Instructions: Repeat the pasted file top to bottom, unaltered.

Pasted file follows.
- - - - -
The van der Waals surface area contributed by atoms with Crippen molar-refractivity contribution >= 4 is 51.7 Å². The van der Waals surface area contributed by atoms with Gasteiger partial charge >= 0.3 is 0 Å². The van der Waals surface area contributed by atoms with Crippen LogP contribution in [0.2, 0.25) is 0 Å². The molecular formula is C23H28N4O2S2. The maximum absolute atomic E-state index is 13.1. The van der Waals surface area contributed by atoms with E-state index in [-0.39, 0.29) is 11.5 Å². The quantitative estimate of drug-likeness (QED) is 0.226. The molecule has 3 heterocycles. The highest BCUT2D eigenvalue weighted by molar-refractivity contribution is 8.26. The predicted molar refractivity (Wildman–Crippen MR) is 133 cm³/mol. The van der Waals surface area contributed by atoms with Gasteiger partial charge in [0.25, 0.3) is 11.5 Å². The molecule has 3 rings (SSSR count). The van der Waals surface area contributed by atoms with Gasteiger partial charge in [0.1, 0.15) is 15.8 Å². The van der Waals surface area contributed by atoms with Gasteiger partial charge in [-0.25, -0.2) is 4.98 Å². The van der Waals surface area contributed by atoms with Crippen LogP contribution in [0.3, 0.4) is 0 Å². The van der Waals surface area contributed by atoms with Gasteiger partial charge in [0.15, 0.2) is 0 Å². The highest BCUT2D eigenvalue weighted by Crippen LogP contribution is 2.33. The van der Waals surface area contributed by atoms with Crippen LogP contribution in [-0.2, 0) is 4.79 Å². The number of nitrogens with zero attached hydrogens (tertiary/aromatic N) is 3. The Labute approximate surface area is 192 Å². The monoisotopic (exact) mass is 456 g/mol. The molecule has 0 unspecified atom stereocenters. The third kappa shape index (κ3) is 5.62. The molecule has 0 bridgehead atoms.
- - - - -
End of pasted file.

The van der Waals surface area contributed by atoms with Crippen molar-refractivity contribution >= 4 is 51.7 Å². The van der Waals surface area contributed by atoms with Gasteiger partial charge >= 0.3 is 0 Å². The van der Waals surface area contributed by atoms with Crippen LogP contribution in [0.2, 0.25) is 0 Å². The molecular formula is C23H28N4O2S2. The maximum absolute atomic E-state index is 13.1. The van der Waals surface area contributed by atoms with E-state index in [-0.39, 0.29) is 11.5 Å². The quantitative estimate of drug-likeness (QED) is 0.226. The molecule has 3 heterocycles. The highest BCUT2D eigenvalue weighted by molar-refractivity contribution is 8.26. The predicted molar refractivity (Wildman–Crippen MR) is 133 cm³/mol. The van der Waals surface area contributed by atoms with Gasteiger partial charge in [0.25, 0.3) is 11.5 Å². The molecule has 3 rings (SSSR count). The van der Waals surface area contributed by atoms with Gasteiger partial charge in [0.1, 0.15) is 15.8 Å². The van der Waals surface area contributed by atoms with Gasteiger partial charge in [-0.25, -0.2) is 4.98 Å². The van der Waals surface area contributed by atoms with Crippen LogP contribution in [0.3, 0.4) is 0 Å². The van der Waals surface area contributed by atoms with Gasteiger partial charge in [0.15, 0.2) is 0 Å². The highest BCUT2D eigenvalue weighted by Crippen LogP contribution is 2.33. The van der Waals surface area contributed by atoms with Crippen LogP contribution in [-0.2, 0) is 4.79 Å². The number of nitrogens with zero attached hydrogens (tertiary/aromatic N) is 3. The Labute approximate surface area is 192 Å². The monoisotopic (exact) mass is 456 g/mol. The molecule has 0 unspecified atom stereocenters. The third kappa shape index (κ3) is 5.62. The molecule has 0 bridgehead atoms.